This research area focuses on the synthesis, characterisation and theoretical understanding of functional ceramic and inorganic materials.
This research area focuses on the synthesis, characterisation and theoretical understanding of functional ceramic and inorganic materials. It includes:
- electroceramics (including ferroelectric, multiferroic and piezoelectric materials)
- complex oxides
- solid state materials chemistry
- inorganic 2D materials
- inorganic framework materials
- porous materials.
It does not include materials processing, materials for energy applications, or photonic, magnetic, superconducting, polymeric or composite materials. These are covered by related areas.
We will continue to support world-leading experimental and theoretical research in functional ceramics and inorganics discovery and design, while maximising the impact of these activities.
Advanced materials, including those covered by this research area, have transformative potential in economic, environmental and societal terms, and this area will make a significant and distinctive contribution to delivering against that key agenda. Research in this area is central to addressing current and future national challenges related to sustainability and resource efficiency.
To achieve such impact, we expect increased levels of collaboration between fundamental research in functional ceramics and inorganics, and complementary investments and areas, for example:
- Synthetic Coordination Chemistry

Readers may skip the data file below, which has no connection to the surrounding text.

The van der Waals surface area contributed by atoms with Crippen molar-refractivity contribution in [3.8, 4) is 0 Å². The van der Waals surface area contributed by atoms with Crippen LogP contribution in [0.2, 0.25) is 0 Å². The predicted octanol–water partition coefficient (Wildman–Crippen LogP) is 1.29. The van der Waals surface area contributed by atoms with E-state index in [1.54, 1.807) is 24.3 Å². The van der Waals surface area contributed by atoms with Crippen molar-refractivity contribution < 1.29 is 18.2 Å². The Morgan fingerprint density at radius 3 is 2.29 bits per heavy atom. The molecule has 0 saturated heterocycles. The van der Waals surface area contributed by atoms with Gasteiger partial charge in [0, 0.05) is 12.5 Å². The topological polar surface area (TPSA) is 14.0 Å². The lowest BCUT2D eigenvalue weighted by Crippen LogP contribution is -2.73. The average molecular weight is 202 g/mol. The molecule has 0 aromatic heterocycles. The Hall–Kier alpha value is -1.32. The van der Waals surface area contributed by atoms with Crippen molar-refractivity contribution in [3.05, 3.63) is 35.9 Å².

- Synthetic Supramolecular Chemistry
- Condensed Matter – Electronic Structure
- Condensed Matter – Magnetism and Magnetic Materials.
In addition, following the large capital investment in the Sir Henry Royce Institute, researchers should exploit this capability. Any further investment should be complementary to this, to avoid duplication and maximise benefits.
Advanced materials is highlighted as a major cross-cutting theme in terms of the EPSRC outcomes. To achieve these outcomes, links should be developed between researchers in this area and those in application-driven areas including:
- Radio Frequency and Microwave Devices
- Biomaterials and Tissue Engineering
- Microelectronics Device Technology
- Materials Engineering – Ceramics
- Materials Engineering – Composites
- Materials Engineering – Metals and Alloys.
We encourage ambitious projects that address the challenges identified by the Advanced Materials Leadership Council (AMLC) where they align with our priorities.
AMLC themes relevant to researchers in this community are:
- materials for functional systems
- design of materials and processes
- materials for communications and electronics
- materials for demanding environments.